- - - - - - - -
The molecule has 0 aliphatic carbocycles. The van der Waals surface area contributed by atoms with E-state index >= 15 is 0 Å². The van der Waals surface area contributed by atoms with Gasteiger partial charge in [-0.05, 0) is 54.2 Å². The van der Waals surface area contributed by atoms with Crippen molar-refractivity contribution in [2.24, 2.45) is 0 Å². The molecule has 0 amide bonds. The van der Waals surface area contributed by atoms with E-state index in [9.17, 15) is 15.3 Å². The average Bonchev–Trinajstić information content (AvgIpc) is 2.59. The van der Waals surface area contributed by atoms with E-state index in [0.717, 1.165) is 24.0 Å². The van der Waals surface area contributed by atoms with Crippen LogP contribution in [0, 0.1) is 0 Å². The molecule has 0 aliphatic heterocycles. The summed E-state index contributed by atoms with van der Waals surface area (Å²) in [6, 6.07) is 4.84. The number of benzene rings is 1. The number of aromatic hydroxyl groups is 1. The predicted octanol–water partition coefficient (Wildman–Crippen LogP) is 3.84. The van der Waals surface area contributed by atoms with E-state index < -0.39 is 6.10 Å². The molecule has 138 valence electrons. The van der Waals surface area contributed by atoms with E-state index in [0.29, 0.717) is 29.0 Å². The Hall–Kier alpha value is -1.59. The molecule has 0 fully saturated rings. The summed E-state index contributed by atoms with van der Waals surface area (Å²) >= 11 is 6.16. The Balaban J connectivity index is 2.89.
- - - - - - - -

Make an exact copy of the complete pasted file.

The molecule has 0 aliphatic carbocycles. The van der Waals surface area contributed by atoms with E-state index >= 15 is 0 Å². The van der Waals surface area contributed by atoms with Gasteiger partial charge in [-0.05, 0) is 54.2 Å². The van der Waals surface area contributed by atoms with Crippen molar-refractivity contribution in [2.24, 2.45) is 0 Å². The molecule has 0 amide bonds. The van der Waals surface area contributed by atoms with E-state index in [9.17, 15) is 15.3 Å². The average Bonchev–Trinajstić information content (AvgIpc) is 2.59. The van der Waals surface area contributed by atoms with E-state index in [0.717, 1.165) is 24.0 Å². The van der Waals surface area contributed by atoms with Crippen LogP contribution in [0, 0.1) is 0 Å². The molecule has 0 aliphatic heterocycles. The summed E-state index contributed by atoms with van der Waals surface area (Å²) in [6, 6.07) is 4.84. The number of benzene rings is 1. The number of aromatic hydroxyl groups is 1. The predicted octanol–water partition coefficient (Wildman–Crippen LogP) is 3.84. The van der Waals surface area contributed by atoms with E-state index < -0.39 is 6.10 Å². The molecule has 138 valence electrons. The van der Waals surface area contributed by atoms with E-state index in [0.29, 0.717) is 29.0 Å². The Hall–Kier alpha value is -1.59. The molecule has 0 fully saturated rings. The summed E-state index contributed by atoms with van der Waals surface area (Å²) >= 11 is 6.16. The Balaban J connectivity index is 2.89.